Autism and autism spectrum disorder (ASD) refer to a group of complex neurodevelopment disorders characterized by repetitive and characteristic patterns of behavior and difficulties with social communication and interaction. The U.S. Centers for Disease Control and Prevention (CDC) estimates that about 1 in 68 children has been diagnosed with ASD.
About Case Western Reserve University School of Medicine
Founded in 1843, Case Western Reserve University School of Medicine is the largest medical research institution in Ohio and is among the nation's top medical schools for research funding from the National Institutes of Health. The School of Medicine is recognized throughout the international medical community for outstanding achievements in teaching. The School's innovative and pioneering Western Reserve2 curriculum interweaves four themes--research and scholarship, clinical mastery, leadership, and civic professionalism--to prepare students for the practice of evidence-based medicine in the rapidly changing health care environment of the 21st century. Nine Nobel Laureates have been affiliated with the School of Medicine. Annually, the School of Medicine trains more than 800 MD and MD/PhD students and ranks in the top 25 among U.S. research-oriented medical schools as designated by U.S. News & World Report's "Guide to Graduate Education." The School of Medicine's primary affiliate is University Hospitals Case Medical Center and is additionally affiliated with MetroHealth Medical Center, the Louis Stokes Cleveland Department of Veterans Affairs Medical Center, and the Cleveland Clinic, with which it established the Cleveland Clinic Lerner College of Medicine of Case Western Reserve University in 2002.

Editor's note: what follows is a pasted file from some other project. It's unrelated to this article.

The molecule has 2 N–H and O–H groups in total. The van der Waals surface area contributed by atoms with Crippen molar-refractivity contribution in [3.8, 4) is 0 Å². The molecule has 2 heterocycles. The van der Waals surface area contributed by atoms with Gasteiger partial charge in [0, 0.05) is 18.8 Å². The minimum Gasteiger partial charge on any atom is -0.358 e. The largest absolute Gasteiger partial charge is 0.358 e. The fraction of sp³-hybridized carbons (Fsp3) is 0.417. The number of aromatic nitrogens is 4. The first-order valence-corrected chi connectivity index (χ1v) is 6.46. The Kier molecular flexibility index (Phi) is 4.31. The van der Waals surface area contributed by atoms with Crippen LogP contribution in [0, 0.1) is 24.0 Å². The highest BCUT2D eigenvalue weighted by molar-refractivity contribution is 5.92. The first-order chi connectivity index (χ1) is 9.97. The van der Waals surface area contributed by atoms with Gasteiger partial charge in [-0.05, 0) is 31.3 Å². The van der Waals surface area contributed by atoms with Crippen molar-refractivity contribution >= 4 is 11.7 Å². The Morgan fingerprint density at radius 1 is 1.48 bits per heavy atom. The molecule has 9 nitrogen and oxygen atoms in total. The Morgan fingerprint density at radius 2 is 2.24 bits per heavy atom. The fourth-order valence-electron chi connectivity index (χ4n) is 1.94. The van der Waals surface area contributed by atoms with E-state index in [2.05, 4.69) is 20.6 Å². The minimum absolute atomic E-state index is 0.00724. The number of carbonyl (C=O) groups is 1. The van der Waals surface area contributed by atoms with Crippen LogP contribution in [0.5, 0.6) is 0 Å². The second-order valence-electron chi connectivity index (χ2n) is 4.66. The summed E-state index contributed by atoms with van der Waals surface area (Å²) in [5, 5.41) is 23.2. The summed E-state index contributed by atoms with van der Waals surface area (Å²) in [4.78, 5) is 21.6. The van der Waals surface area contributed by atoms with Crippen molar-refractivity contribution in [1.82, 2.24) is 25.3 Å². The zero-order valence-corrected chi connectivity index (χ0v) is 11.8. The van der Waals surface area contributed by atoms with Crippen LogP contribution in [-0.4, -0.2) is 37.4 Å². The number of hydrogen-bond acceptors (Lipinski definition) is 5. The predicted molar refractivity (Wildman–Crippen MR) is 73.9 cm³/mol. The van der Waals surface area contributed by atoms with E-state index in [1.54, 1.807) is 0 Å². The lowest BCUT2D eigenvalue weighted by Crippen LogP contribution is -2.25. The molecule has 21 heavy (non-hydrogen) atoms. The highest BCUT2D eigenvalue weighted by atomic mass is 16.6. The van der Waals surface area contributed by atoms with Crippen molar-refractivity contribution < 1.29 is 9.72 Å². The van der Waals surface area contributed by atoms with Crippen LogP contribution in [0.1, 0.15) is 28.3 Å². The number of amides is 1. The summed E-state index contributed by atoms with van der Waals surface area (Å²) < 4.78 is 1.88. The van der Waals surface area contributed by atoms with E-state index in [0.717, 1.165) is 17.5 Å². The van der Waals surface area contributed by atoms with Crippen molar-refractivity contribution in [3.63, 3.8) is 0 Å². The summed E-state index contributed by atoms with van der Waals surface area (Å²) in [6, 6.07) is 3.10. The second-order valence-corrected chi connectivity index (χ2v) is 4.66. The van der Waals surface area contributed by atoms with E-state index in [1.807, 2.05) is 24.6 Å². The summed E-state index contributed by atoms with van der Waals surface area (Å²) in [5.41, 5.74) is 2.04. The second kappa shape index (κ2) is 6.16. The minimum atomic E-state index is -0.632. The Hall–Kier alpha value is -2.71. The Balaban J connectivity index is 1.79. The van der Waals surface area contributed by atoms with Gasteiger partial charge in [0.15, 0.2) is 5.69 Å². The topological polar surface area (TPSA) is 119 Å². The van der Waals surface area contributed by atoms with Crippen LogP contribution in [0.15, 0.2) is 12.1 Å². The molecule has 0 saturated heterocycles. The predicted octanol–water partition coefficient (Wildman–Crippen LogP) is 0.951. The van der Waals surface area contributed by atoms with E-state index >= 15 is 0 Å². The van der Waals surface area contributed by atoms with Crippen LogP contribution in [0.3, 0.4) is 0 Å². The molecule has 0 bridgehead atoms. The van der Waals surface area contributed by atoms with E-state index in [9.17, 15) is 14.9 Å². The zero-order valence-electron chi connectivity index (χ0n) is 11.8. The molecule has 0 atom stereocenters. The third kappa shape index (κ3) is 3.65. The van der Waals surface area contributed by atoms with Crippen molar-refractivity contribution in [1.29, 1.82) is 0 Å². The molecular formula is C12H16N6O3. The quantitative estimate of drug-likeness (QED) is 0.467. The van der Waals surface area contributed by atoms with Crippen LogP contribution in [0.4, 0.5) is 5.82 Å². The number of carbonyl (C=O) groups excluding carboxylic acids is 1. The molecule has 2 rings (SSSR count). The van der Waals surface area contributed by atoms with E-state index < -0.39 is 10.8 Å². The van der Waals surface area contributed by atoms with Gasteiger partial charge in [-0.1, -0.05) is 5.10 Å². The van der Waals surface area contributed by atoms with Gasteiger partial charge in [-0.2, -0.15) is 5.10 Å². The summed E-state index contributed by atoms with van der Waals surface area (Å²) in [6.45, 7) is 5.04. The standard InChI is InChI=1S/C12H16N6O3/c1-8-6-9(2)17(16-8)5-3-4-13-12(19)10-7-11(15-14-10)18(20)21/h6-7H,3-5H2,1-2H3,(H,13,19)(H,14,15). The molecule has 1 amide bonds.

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Feb 11, 2016 Fetal Timeline Maternal Timeline News News Archive
Control (left) and mutant (right) mouse embryonic brains at day 18.5 (birth typically at day 20). Both are
stained to highlight all cell nuclei (Blue), and deep layer neurons and anti-Cux1 (Red).
Analysis shows specific reduction in deep layer (Ctip2+) neurons at day 18.5.
This reduction was preceded by brain over-growth at day 14.5.
Image Credit: Case Western Reserve School of Medicine